Micrograph showing Rokitansky–Aschoff sinus. H&E stain.

Adenomyomatosis is a benign condition characterized by hyperplastic changes of unknown cause involving the wall of the gallbladder.[1] Adenomyomatosis is caused by an overgrowth of the mucosa, thickening of the muscular wall, and formation of intramural diverticula or sinus tracts termed Rokitansky–Aschoff sinuses, also called entrapped epithelial crypts.[citation needed]


Adenomyomatosis of the gallbladder as seen on ultrasound[2]
Non-contrast abdominal ultrasound and contrast-enhanced ultrasound (CEUS) of adenomyomatosis of the gallbladder:[3]
a The fundus of the gallbladder wall was thickened and the GB wall was obscure.
b The intramural echogenic foci were detected by high frequency transducer.
c CEUS—arterial phase (22 s) —heterogeneous hyper-enhancement and wall was intact.
d CEUS—venous phase (34 s) the anechoic spaces were more clear.

Rokitansky–Aschoff sinuses

Rokitansky–Aschoff sinuses are pseudodiverticula or pockets in the wall of the gallbladder. They may be microscopic or macroscopic. Histologically, they are outpouchings of gallbladder mucosa into the gallbladder muscle layer and subserosal tissue as a result of hyperplasia and herniation of epithelial cells through the fibromuscular layer of the gallbladder wall.[4]

Rokitansky–Aschoff sinuses are not of themselves considered abnormal but they can be associated with cholecystitis.[5]

They form as a result of increased pressure in the gallbladder and recurrent damage to the wall of the gallbladder.[6]


Black pigment gallstones can form in Rokitansky–Aschoff sinuses of the gallbladder after the fourth to fifth decades of life in absence of the typical risk factors for bilirubin supersaturation of bile.[4] Hence, they are associated with gallstones (cholelithiasis). Cases of gall bladder cancer have also been reported to arise from Rokitansky–Aschoff sinuses.[7]


Abdominal ultrasound has low accuracy in differentiating gall bladder adenomyomatosis from cancer and is operator dependent. However, it is used as the exam of the first-line due to its wide availability. Ultrasound findings may show thickened gall bladder wall, tiny anechoic spaces (Rokitansky–Aschoff sinuses or RAS), and twinkling artifact (or comet-tail reverberation). Comet tail reverberation, which is due to reflections from cholesterol crystals, is a highly specific sign for adenomyomatosis.[8]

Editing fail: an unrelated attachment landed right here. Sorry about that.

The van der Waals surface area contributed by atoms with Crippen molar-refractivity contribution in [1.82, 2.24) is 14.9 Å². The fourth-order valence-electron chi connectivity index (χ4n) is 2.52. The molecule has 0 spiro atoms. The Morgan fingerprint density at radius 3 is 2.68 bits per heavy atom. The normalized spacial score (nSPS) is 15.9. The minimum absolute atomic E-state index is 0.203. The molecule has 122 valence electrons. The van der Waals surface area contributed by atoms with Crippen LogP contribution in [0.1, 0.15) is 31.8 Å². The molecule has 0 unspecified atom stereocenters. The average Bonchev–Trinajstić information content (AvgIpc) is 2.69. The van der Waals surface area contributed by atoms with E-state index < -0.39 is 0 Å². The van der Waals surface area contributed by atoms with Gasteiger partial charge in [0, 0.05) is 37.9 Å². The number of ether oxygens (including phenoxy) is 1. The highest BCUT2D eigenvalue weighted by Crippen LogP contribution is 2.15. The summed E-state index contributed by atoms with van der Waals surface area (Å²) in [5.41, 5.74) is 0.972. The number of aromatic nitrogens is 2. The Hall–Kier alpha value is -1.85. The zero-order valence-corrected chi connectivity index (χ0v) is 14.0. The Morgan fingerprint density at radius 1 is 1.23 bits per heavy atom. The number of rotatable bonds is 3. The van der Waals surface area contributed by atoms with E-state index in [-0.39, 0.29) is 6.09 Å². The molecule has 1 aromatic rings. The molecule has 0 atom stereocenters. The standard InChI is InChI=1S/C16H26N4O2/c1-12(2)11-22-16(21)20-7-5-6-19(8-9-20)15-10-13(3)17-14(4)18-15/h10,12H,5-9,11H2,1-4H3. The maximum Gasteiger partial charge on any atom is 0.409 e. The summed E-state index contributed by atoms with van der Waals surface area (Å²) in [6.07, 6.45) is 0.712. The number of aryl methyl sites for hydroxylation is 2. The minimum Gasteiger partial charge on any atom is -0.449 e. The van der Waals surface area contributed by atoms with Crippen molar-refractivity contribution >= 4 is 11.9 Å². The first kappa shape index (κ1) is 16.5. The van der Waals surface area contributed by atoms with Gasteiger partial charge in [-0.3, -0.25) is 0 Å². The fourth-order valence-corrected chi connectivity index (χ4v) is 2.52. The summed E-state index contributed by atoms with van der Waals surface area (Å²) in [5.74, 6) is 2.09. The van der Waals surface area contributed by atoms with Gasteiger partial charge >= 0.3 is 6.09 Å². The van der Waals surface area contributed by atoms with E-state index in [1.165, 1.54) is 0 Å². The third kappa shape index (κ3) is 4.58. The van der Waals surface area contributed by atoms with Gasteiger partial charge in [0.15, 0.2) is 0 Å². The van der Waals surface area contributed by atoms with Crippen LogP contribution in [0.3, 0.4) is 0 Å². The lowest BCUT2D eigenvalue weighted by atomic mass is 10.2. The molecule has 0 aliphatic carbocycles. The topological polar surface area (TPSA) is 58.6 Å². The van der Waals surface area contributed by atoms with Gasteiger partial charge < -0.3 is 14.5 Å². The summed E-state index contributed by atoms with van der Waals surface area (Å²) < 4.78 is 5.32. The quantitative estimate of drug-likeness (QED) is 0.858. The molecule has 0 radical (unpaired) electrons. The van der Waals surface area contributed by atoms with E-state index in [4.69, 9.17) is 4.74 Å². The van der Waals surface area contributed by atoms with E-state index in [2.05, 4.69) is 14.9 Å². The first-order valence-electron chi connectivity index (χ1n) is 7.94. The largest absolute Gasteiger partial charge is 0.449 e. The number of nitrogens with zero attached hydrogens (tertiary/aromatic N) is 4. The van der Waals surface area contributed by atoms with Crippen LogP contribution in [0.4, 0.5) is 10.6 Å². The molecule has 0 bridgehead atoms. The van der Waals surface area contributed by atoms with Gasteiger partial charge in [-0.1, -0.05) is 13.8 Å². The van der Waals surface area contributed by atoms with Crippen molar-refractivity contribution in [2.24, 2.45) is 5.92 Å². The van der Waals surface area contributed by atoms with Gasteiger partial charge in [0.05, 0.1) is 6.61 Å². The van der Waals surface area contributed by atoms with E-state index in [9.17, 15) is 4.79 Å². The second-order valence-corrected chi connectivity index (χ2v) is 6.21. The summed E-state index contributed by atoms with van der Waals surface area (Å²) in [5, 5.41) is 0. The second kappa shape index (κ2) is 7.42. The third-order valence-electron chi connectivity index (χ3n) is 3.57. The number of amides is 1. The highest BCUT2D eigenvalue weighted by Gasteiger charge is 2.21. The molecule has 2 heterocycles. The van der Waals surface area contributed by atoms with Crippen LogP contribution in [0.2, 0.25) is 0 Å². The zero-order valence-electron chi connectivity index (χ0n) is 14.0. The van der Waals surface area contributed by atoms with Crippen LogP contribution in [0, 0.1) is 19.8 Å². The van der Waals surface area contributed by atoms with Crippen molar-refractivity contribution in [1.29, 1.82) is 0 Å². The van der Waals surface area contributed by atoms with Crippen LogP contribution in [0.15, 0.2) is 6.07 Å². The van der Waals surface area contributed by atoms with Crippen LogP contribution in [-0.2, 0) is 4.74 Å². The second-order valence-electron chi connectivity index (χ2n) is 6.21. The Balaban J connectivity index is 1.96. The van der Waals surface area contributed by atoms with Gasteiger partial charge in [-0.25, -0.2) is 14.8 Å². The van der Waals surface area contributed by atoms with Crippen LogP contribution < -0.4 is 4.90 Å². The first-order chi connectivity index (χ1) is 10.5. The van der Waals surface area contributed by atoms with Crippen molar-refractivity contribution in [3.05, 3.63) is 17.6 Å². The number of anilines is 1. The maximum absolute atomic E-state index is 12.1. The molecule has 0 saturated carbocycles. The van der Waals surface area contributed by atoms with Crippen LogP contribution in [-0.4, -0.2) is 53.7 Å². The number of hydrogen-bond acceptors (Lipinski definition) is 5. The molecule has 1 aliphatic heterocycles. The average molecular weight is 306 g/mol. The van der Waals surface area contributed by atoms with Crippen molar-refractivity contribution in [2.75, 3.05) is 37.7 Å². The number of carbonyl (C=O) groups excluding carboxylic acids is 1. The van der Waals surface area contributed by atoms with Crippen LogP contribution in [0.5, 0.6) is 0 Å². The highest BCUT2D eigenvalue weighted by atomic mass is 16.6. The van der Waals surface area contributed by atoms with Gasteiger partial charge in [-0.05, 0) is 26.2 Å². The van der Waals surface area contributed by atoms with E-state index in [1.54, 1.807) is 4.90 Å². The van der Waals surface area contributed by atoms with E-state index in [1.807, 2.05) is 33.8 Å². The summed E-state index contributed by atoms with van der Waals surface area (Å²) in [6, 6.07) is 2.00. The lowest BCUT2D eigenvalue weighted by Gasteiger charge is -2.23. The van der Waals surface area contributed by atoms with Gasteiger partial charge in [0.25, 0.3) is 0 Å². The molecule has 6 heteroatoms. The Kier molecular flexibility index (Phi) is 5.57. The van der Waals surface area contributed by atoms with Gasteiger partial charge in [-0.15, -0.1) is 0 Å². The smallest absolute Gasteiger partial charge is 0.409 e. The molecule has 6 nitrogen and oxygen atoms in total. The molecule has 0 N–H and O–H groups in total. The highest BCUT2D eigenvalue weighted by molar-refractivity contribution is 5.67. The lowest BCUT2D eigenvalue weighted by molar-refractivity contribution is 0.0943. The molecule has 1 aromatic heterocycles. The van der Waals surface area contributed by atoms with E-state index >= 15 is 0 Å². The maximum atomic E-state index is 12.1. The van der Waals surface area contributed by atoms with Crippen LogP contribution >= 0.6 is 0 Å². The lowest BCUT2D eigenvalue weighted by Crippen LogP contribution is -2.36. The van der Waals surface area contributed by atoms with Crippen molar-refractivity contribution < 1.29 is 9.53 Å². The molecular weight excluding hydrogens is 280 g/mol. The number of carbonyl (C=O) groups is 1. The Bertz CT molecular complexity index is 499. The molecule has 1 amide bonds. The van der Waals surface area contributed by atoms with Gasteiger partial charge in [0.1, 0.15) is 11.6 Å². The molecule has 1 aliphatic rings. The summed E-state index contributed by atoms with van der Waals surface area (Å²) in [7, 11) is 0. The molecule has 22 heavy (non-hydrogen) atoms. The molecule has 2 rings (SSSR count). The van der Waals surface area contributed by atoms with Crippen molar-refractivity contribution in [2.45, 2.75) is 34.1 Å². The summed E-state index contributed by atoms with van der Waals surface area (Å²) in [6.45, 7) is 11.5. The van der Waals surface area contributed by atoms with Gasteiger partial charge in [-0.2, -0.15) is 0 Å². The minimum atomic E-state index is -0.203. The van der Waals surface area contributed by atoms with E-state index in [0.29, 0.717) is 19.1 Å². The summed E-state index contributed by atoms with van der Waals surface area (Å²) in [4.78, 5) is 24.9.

On CT scan, it may show rosary sign, showing mucosal epithelium with intramural diverticula.[8]

Magnetic resonance imaging also plays an important role in the diagnosis of Rokitansky–Aschoff sinuses.[9] In fat-suppression MRI, RAS present with small, rounded, high signal intensity foci, called “pearl necklace sign”.[8]


Rokitansky–Aschoff sinuses are named after Carl Freiherr von Rokitansky (1804–1878), a pathologist in Vienna, Austria and Ludwig Aschoff (1866–1942), a pathologist in Bonn, Germany.[10][11]

See also


  1. ^ Ram MD, Midha D (August 1975). "Adenomyomatosis of the gallbladder". Surgery. 78 (2): 224–9. PMID 1154265.
  2. ^ "UOTW#79 - Ultrasound of the Week". Ultrasound of the Week. 16 April 2017. Retrieved 27 May 2017.
  3. ^ Tang S, Huang L, Wang Y, Wang Y (August 2015). "Contrast-enhanced ultrasonography diagnosis of fundal localized type of gallbladder adenomyomatosis". BMC Gastroenterology. 15 (1): 99. doi:10.1186/s12876-015-0326-y. PMC 4524444. PMID 26239485.
  4. ^ a b Cariati A, Cetta F (2002). "Rokitansky-Aschoff sinuses of the gallbladder are associated with black pigment gallstone formation: a scanning electron microscopy study". Ultrastructural Pathology. 27 (4): 265–70. doi:10.1080/01913120309913. PMID 12907372. S2CID 25219550.
  5. ^ van Breda Vriesman AC, Engelbrecht MR, Smithuis RH, Puylaert JB (February 2007). "Diffuse gallbladder wall thickening: differential diagnosis". AJR. American Journal of Roentgenology. 188 (2): 495–501. doi:10.2214/AJR.05.1712. PMID 17242260.
  6. ^ Stunell H, Buckley O, Geoghegan T, O'Brien J, Ward E, Torreggiani W (April 2008). "Imaging of adenomyomatosis of the gall bladder". Journal of Medical Imaging and Radiation Oncology. 52 (2): 109–17. doi:10.1111/j.1440-1673.2008.01926.x. PMID 18373800. S2CID 42685012.
  7. ^ Matsumoto T, Shimada K (November 2009). "A case of gallbladder cancer arising from the Rokitansky-Aschoff sinus". Japanese Journal of Clinical Oncology. 39 (11): 776. doi:10.1093/jjco/hyp149. PMID 19884193.
  8. ^ a b c Pang L, Zhang Y, Wang Y, Kong J (2018). "Pathogenesis of gallbladder adenomyomatosis and its relationship with early-stage gallbladder carcinoma: an overview". Brazilian Journal of Medical and Biological Research. 51 (6): e7411. doi:10.1590/1414-431x20187411. PMC 6002143. PMID 29791592.
  9. ^ Yoshimitsu K, Honda H, Jimi M, Kuroiwa T, Hanada K, Irie H, et al. (June 1999). "MR diagnosis of adenomyomatosis of the gallbladder and differentiation from gallbladder carcinoma: importance of showing Rokitansky-Aschoff sinuses". AJR. American Journal of Roentgenology. 172 (6): 1535–40. doi:10.2214/ajr.172.6.10350285. PMID 10350285.
  10. ^ synd/983 at Who Named It?
  11. ^ Kanne JP, Rohrmann CA, Lichtenstein JE (2005). "Eponyms in radiology of the digestive tract: historical perspectives and imaging appearances. Part 2. Liver, biliary system, pancreas, peritoneum, and systemic disease". Radiographics. 26 (2): 465–80. doi:10.1148/rg.262055130. PMID 16549610.